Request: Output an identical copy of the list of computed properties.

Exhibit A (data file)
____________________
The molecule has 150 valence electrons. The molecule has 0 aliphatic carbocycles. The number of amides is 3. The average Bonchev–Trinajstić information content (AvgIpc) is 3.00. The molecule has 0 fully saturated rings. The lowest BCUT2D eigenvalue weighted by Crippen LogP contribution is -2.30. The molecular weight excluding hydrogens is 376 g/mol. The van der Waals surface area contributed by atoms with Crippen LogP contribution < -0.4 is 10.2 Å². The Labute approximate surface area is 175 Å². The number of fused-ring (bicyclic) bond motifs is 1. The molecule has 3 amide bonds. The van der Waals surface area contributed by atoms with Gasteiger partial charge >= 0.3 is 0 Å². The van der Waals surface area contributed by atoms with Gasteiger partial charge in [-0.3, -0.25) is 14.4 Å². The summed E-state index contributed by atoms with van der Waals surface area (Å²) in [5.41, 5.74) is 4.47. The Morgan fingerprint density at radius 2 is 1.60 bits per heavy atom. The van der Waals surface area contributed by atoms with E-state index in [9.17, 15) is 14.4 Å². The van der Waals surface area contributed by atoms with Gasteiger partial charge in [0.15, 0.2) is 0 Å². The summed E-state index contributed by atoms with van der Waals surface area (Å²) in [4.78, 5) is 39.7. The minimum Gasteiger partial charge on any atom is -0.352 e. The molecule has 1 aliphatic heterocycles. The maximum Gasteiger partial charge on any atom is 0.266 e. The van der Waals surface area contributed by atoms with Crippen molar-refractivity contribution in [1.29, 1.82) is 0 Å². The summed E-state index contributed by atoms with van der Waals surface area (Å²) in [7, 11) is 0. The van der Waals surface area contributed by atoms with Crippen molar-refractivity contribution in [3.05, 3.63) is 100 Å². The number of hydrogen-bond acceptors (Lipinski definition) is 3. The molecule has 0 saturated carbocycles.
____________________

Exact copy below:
The molecule has 150 valence electrons. The molecule has 0 aliphatic carbocycles. The number of amides is 3. The average Bonchev–Trinajstić information content (AvgIpc) is 3.00. The molecule has 0 fully saturated rings. The lowest BCUT2D eigenvalue weighted by Crippen LogP contribution is -2.30. The molecular weight excluding hydrogens is 376 g/mol. The van der Waals surface area contributed by atoms with Crippen LogP contribution < -0.4 is 10.2 Å². The Labute approximate surface area is 175 Å². The number of fused-ring (bicyclic) bond motifs is 1. The molecule has 3 amide bonds. The van der Waals surface area contributed by atoms with Gasteiger partial charge >= 0.3 is 0 Å². The van der Waals surface area contributed by atoms with Gasteiger partial charge in [-0.3, -0.25) is 14.4 Å². The summed E-state index contributed by atoms with van der Waals surface area (Å²) in [5.41, 5.74) is 4.47. The Morgan fingerprint density at radius 2 is 1.60 bits per heavy atom. The van der Waals surface area contributed by atoms with E-state index in [9.17, 15) is 14.4 Å². The van der Waals surface area contributed by atoms with Gasteiger partial charge in [0.15, 0.2) is 0 Å². The summed E-state index contributed by atoms with van der Waals surface area (Å²) in [4.78, 5) is 39.7. The minimum Gasteiger partial charge on any atom is -0.352 e. The molecule has 1 aliphatic heterocycles. The maximum Gasteiger partial charge on any atom is 0.266 e. The van der Waals surface area contributed by atoms with Crippen molar-refractivity contribution in [1.29, 1.82) is 0 Å². The summed E-state index contributed by atoms with van der Waals surface area (Å²) in [7, 11) is 0. The van der Waals surface area contributed by atoms with Crippen molar-refractivity contribution in [3.05, 3.63) is 100 Å². The number of hydrogen-bond acceptors (Lipinski definition) is 3. The molecule has 0 saturated carbocycles.